Tragedy was first a speech and a call to arms that Kramer delivered five days after the 2004 re-election of George W. Bush; he then turned it into a book. Larry Kramer found it inconceivable that Bush was reelected on the backs of gay people when there were so many more pressing issues. There was war, a failing economy, pollution, but Bush made the campaign about gay marriage. Larry Kramer feels we, as a community, were trampled on by George W. Bush in his quest for power.
I think he had something there.
See, people don't seem to understand the one thing that Larry Kramer fully gets: you can be angry at those you love; you can even hate those you love. He loves the LGBT community, he simply wants us to get what we need for ourselves instead of waiting for someone, anyone, to give us our rights. They're our rights, we shouldn't be waiting for them to come to us, we should demand them.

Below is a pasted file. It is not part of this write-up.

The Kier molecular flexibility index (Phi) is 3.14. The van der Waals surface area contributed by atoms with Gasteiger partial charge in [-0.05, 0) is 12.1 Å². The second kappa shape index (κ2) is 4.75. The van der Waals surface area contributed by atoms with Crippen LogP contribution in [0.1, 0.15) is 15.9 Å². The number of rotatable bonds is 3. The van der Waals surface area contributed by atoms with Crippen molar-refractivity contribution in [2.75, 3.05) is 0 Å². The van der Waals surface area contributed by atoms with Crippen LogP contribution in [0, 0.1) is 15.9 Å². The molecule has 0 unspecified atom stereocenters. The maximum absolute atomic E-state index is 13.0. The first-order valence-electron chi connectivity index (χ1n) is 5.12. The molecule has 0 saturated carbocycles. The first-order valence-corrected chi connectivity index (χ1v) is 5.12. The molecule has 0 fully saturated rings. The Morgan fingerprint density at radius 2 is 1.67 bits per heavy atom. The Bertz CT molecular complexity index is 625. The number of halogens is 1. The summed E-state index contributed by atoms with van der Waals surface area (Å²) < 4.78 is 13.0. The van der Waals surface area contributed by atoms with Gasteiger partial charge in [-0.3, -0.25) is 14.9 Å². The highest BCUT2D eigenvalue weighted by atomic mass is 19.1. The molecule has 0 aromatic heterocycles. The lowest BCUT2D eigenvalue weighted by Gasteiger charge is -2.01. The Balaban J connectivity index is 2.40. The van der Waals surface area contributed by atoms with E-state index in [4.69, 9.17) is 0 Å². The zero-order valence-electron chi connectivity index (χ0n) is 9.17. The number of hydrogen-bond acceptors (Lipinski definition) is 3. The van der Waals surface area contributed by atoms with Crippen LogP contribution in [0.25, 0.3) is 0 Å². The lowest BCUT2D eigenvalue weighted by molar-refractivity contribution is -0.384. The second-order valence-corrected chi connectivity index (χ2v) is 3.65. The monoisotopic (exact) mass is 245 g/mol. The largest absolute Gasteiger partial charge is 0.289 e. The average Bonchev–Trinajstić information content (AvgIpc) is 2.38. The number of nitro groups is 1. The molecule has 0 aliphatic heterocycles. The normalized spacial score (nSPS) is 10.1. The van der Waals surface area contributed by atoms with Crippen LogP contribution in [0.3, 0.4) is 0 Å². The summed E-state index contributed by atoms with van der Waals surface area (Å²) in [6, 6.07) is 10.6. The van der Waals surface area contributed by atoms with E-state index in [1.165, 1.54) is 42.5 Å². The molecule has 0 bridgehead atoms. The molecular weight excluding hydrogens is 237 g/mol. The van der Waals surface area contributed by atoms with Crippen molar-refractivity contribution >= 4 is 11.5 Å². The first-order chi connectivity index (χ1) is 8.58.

Larry Kramer decided the time was ripe to act.
He confronted the director of an NIH agency about not devoting more time and effort toward researching AIDS because he was closeted; he threw a drink in Republican fundraiser Terry Dolan's face during a party and screamed at him for having affairs with men, then using homosexuality as a reason to raise money for conservative causes; he called Ed Koch and the media and government agencies in New York City "equal to murderers".
Larry would not be quiet.